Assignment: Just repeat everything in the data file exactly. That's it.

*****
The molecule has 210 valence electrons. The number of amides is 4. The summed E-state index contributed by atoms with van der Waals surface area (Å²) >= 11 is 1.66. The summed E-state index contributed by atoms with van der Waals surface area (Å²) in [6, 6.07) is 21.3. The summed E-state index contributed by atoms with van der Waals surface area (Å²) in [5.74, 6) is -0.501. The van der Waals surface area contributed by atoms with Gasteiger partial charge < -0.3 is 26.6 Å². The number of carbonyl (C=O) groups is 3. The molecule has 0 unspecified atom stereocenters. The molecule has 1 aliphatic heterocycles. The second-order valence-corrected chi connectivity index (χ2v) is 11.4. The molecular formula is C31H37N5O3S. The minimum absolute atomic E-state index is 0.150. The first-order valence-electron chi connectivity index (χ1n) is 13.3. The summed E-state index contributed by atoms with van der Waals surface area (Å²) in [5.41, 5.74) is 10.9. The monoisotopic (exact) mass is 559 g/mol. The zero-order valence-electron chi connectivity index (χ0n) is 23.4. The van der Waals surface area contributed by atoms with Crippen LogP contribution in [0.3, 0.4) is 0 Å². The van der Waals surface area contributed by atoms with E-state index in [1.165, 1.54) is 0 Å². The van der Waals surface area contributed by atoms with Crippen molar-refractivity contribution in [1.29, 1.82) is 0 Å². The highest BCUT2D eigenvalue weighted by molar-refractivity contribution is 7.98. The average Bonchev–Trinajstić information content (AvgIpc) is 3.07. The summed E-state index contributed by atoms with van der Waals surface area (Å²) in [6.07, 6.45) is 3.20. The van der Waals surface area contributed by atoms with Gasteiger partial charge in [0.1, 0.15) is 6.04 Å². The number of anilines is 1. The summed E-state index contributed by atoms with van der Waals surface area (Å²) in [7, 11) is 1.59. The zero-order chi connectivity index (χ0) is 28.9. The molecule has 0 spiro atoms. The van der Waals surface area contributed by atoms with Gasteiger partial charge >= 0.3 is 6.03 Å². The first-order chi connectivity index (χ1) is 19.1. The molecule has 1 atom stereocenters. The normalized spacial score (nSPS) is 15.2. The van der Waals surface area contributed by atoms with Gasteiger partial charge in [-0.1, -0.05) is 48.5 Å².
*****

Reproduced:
The molecule has 210 valence electrons. The number of amides is 4. The summed E-state index contributed by atoms with van der Waals surface area (Å²) >= 11 is 1.66. The summed E-state index contributed by atoms with van der Waals surface area (Å²) in [6, 6.07) is 21.3. The summed E-state index contributed by atoms with van der Waals surface area (Å²) in [5.74, 6) is -0.501. The van der Waals surface area contributed by atoms with Gasteiger partial charge < -0.3 is 26.6 Å². The number of carbonyl (C=O) groups is 3. The molecule has 0 unspecified atom stereocenters. The molecule has 1 aliphatic heterocycles. The second-order valence-corrected chi connectivity index (χ2v) is 11.4. The molecular formula is C31H37N5O3S. The minimum absolute atomic E-state index is 0.150. The first-order valence-electron chi connectivity index (χ1n) is 13.3. The summed E-state index contributed by atoms with van der Waals surface area (Å²) in [5.41, 5.74) is 10.9. The monoisotopic (exact) mass is 559 g/mol. The zero-order valence-electron chi connectivity index (χ0n) is 23.4. The van der Waals surface area contributed by atoms with Crippen LogP contribution in [0.3, 0.4) is 0 Å². The van der Waals surface area contributed by atoms with E-state index in [1.165, 1.54) is 0 Å². The van der Waals surface area contributed by atoms with Crippen molar-refractivity contribution in [1.29, 1.82) is 0 Å². The highest BCUT2D eigenvalue weighted by molar-refractivity contribution is 7.98. The average Bonchev–Trinajstić information content (AvgIpc) is 3.07. The summed E-state index contributed by atoms with van der Waals surface area (Å²) in [6.07, 6.45) is 3.20. The van der Waals surface area contributed by atoms with Gasteiger partial charge in [0.1, 0.15) is 6.04 Å². The number of anilines is 1. The summed E-state index contributed by atoms with van der Waals surface area (Å²) in [7, 11) is 1.59. The zero-order chi connectivity index (χ0) is 28.9. The molecule has 0 spiro atoms. The van der Waals surface area contributed by atoms with Gasteiger partial charge >= 0.3 is 6.03 Å². The first-order chi connectivity index (χ1) is 19.1. The molecule has 1 atom stereocenters. The normalized spacial score (nSPS) is 15.2. The van der Waals surface area contributed by atoms with Gasteiger partial charge in [-0.1, -0.05) is 48.5 Å².